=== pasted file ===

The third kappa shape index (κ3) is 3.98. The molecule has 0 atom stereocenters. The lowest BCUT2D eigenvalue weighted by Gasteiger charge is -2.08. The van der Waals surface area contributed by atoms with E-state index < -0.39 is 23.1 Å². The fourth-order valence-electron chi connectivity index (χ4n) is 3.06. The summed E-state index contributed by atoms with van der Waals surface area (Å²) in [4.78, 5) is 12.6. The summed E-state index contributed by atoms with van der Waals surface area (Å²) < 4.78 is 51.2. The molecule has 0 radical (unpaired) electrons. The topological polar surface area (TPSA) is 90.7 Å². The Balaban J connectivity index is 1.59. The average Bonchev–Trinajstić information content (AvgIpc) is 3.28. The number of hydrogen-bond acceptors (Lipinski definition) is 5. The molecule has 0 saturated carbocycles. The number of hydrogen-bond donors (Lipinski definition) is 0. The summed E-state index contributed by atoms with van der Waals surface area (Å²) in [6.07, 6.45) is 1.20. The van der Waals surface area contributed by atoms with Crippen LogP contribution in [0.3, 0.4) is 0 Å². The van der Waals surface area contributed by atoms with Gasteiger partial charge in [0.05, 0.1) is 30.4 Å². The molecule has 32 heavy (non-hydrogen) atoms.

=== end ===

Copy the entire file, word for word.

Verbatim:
The third kappa shape index (κ3) is 3.98. The molecule has 0 atom stereocenters. The lowest BCUT2D eigenvalue weighted by Gasteiger charge is -2.08. The van der Waals surface area contributed by atoms with E-state index < -0.39 is 23.1 Å². The fourth-order valence-electron chi connectivity index (χ4n) is 3.06. The summed E-state index contributed by atoms with van der Waals surface area (Å²) in [4.78, 5) is 12.6. The summed E-state index contributed by atoms with van der Waals surface area (Å²) < 4.78 is 51.2. The molecule has 0 radical (unpaired) electrons. The topological polar surface area (TPSA) is 90.7 Å². The Balaban J connectivity index is 1.59. The average Bonchev–Trinajstić information content (AvgIpc) is 3.28. The number of hydrogen-bond acceptors (Lipinski definition) is 5. The molecule has 0 saturated carbocycles. The number of hydrogen-bond donors (Lipinski definition) is 0. The summed E-state index contributed by atoms with van der Waals surface area (Å²) in [6.07, 6.45) is 1.20. The van der Waals surface area contributed by atoms with Crippen LogP contribution in [0.3, 0.4) is 0 Å². The van der Waals surface area contributed by atoms with Gasteiger partial charge in [0.05, 0.1) is 30.4 Å². The molecule has 32 heavy (non-hydrogen) atoms.